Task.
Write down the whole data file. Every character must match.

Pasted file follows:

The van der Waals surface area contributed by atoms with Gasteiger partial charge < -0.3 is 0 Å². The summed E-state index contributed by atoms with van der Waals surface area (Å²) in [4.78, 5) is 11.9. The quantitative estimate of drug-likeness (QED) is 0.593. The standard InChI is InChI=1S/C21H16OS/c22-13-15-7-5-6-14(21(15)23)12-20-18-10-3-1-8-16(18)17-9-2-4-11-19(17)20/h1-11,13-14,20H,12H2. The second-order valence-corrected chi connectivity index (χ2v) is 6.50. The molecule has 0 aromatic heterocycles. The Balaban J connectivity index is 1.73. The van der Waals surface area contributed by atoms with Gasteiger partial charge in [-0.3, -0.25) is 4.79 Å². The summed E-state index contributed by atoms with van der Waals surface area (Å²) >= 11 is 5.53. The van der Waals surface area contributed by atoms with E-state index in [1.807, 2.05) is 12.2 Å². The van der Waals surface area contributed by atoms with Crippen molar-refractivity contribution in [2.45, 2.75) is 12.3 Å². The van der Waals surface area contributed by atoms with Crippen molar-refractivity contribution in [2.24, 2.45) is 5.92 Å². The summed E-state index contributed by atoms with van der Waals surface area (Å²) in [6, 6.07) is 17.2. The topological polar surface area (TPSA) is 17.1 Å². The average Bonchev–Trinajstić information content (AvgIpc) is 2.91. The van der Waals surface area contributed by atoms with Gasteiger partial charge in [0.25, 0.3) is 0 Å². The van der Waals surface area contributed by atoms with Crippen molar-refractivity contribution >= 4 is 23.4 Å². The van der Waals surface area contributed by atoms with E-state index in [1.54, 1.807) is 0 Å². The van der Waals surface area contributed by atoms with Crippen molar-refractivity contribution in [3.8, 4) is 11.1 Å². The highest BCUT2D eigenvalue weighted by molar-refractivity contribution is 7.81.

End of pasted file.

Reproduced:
The van der Waals surface area contributed by atoms with Gasteiger partial charge < -0.3 is 0 Å². The summed E-state index contributed by atoms with van der Waals surface area (Å²) in [4.78, 5) is 11.9. The quantitative estimate of drug-likeness (QED) is 0.593. The standard InChI is InChI=1S/C21H16OS/c22-13-15-7-5-6-14(21(15)23)12-20-18-10-3-1-8-16(18)17-9-2-4-11-19(17)20/h1-11,13-14,20H,12H2. The second-order valence-corrected chi connectivity index (χ2v) is 6.50. The molecule has 0 aromatic heterocycles. The Balaban J connectivity index is 1.73. The van der Waals surface area contributed by atoms with Gasteiger partial charge in [-0.3, -0.25) is 4.79 Å². The summed E-state index contributed by atoms with van der Waals surface area (Å²) >= 11 is 5.53. The van der Waals surface area contributed by atoms with E-state index in [1.807, 2.05) is 12.2 Å². The van der Waals surface area contributed by atoms with Crippen molar-refractivity contribution in [2.45, 2.75) is 12.3 Å². The van der Waals surface area contributed by atoms with Crippen molar-refractivity contribution in [2.24, 2.45) is 5.92 Å². The summed E-state index contributed by atoms with van der Waals surface area (Å²) in [6, 6.07) is 17.2. The topological polar surface area (TPSA) is 17.1 Å². The average Bonchev–Trinajstić information content (AvgIpc) is 2.91. The van der Waals surface area contributed by atoms with Gasteiger partial charge in [0.25, 0.3) is 0 Å². The van der Waals surface area contributed by atoms with Crippen molar-refractivity contribution >= 4 is 23.4 Å². The van der Waals surface area contributed by atoms with E-state index in [1.54, 1.807) is 0 Å². The van der Waals surface area contributed by atoms with Crippen molar-refractivity contribution in [3.8, 4) is 11.1 Å². The highest BCUT2D eigenvalue weighted by molar-refractivity contribution is 7.81.